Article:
Puti’Ki Ni’Ripono On Country Meeting

Different Traditional Custodians from Cape York joined on Country to better understand the Bamaga Basin proposal and Pipeline ILUA and how these proposals can impact Country.

It was a significant gathering and it was overwhelming when everyone started coming together. All the Elders coming together from different groups. We asked the old people to guide us, so that we could stay on track and keep everyone focused on our shared challenge and commitment to Country. After the smoking ceremony, everything fell into place.

Elders and Traditional Custodians shared the challenges that they see on their Country and their concerns about the information shared from Teppethiggi, CAFNEC and other delegates.

For some time now, Teppethiggi Elders have been trying to raise concerns with people in Cape York about the potential threats that mining and extraction have on Country. Particulalry fossil-fuel extraction. However, withouth resourcing or access to clear information, which is hard to get from government and mining corporations, we weren’t able to get through to the community or other organisations in the Cape. By teaming up with CAFNEC we were able to present together and demonstrate the reality of the situation and ground people in what was happening On Country, what is concerning about it and what they can do and how they can be involved.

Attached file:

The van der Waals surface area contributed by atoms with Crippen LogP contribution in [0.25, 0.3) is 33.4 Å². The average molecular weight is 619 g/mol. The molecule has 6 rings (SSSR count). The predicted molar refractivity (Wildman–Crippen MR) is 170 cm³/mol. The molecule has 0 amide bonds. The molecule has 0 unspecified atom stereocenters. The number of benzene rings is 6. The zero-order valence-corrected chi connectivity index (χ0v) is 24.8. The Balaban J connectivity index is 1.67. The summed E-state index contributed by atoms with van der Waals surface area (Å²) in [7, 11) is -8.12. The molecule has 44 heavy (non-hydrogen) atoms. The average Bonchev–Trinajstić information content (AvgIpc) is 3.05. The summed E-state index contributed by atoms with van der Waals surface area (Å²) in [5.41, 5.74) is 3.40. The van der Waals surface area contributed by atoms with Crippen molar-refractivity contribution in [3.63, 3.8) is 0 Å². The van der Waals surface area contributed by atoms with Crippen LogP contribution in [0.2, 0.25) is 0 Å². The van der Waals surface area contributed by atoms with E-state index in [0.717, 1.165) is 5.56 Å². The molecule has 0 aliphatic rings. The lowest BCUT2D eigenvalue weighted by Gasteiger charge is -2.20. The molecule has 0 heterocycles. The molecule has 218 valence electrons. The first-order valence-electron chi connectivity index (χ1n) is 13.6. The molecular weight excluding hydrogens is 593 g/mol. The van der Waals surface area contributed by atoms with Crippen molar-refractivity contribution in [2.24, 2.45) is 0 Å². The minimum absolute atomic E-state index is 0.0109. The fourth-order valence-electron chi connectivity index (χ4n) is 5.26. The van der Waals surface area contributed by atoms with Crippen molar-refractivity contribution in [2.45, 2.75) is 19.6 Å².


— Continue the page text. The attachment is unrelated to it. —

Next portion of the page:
Presenting the information about Bamaga Basin and the Pipeline ILUA really opened people’s eyes. We were able to really tell the story of what’s happening, face to face and discuss it properly. People around the room could ask questions and discuss what was proposed, and how it related to other mining and extraction in Cape York.

It was also important helping Traditional Owners in Cape York get to know CAFNEC and the way that we can work together. The difference about working with CAFNEC is that we have the same agenda, which is Caring for Country. CAFNEC respect our leadership and don’t see us as troublemakers, or have their own agenda. We are working in partnership for the benefit of our people and Country across Northern Australia.

 Sign the Petition to Stop Bamaga Basin! 

Earlier this year, CAFNEC and Cape York Traditional Owners wrote to the department raising our concerns, and now we turn to the decision makers to make sure they hear our voice!


 The licence area is the Sea Country of multiple Traditional Owner Groups down the Western Gulf of Carpentaria. These groups have a long history associated with the seabed that the Q/23P permit encompasses.